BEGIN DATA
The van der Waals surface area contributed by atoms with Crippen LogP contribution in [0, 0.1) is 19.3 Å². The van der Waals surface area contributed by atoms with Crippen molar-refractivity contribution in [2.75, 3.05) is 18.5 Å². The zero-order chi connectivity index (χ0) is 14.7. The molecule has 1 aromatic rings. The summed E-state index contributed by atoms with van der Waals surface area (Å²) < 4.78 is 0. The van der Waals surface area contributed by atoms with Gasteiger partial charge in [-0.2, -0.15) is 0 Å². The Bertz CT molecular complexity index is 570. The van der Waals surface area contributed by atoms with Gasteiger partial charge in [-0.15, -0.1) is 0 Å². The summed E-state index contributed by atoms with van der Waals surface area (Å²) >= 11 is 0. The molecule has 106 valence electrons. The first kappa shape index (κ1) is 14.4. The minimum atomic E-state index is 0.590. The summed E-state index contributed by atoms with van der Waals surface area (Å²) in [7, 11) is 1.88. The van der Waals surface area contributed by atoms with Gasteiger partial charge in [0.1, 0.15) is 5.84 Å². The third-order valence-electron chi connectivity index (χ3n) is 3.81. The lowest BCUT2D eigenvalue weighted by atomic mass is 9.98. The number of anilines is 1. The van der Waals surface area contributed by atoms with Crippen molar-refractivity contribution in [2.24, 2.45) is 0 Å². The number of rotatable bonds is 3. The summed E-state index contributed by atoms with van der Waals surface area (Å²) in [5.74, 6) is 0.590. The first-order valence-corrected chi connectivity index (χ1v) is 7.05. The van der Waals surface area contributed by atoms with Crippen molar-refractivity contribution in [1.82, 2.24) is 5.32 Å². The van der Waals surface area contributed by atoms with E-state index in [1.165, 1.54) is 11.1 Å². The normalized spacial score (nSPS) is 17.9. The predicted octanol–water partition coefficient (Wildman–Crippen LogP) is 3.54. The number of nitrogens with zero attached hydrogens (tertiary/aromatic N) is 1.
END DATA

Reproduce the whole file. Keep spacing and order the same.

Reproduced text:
The van der Waals surface area contributed by atoms with Crippen LogP contribution in [0, 0.1) is 19.3 Å². The van der Waals surface area contributed by atoms with Crippen molar-refractivity contribution in [2.75, 3.05) is 18.5 Å². The zero-order chi connectivity index (χ0) is 14.7. The molecule has 1 aromatic rings. The summed E-state index contributed by atoms with van der Waals surface area (Å²) < 4.78 is 0. The van der Waals surface area contributed by atoms with Gasteiger partial charge in [-0.2, -0.15) is 0 Å². The Bertz CT molecular complexity index is 570. The van der Waals surface area contributed by atoms with Gasteiger partial charge in [-0.15, -0.1) is 0 Å². The summed E-state index contributed by atoms with van der Waals surface area (Å²) >= 11 is 0. The molecule has 106 valence electrons. The first kappa shape index (κ1) is 14.4. The minimum atomic E-state index is 0.590. The summed E-state index contributed by atoms with van der Waals surface area (Å²) in [7, 11) is 1.88. The van der Waals surface area contributed by atoms with Gasteiger partial charge in [0.1, 0.15) is 5.84 Å². The third-order valence-electron chi connectivity index (χ3n) is 3.81. The lowest BCUT2D eigenvalue weighted by atomic mass is 9.98. The number of anilines is 1. The van der Waals surface area contributed by atoms with Crippen molar-refractivity contribution in [2.24, 2.45) is 0 Å². The number of rotatable bonds is 3. The summed E-state index contributed by atoms with van der Waals surface area (Å²) in [5.74, 6) is 0.590. The first-order valence-corrected chi connectivity index (χ1v) is 7.05. The van der Waals surface area contributed by atoms with Crippen molar-refractivity contribution in [1.82, 2.24) is 5.32 Å². The van der Waals surface area contributed by atoms with E-state index in [1.165, 1.54) is 11.1 Å². The normalized spacial score (nSPS) is 17.9. The predicted octanol–water partition coefficient (Wildman–Crippen LogP) is 3.54. The number of nitrogens with zero attached hydrogens (tertiary/aromatic N) is 1.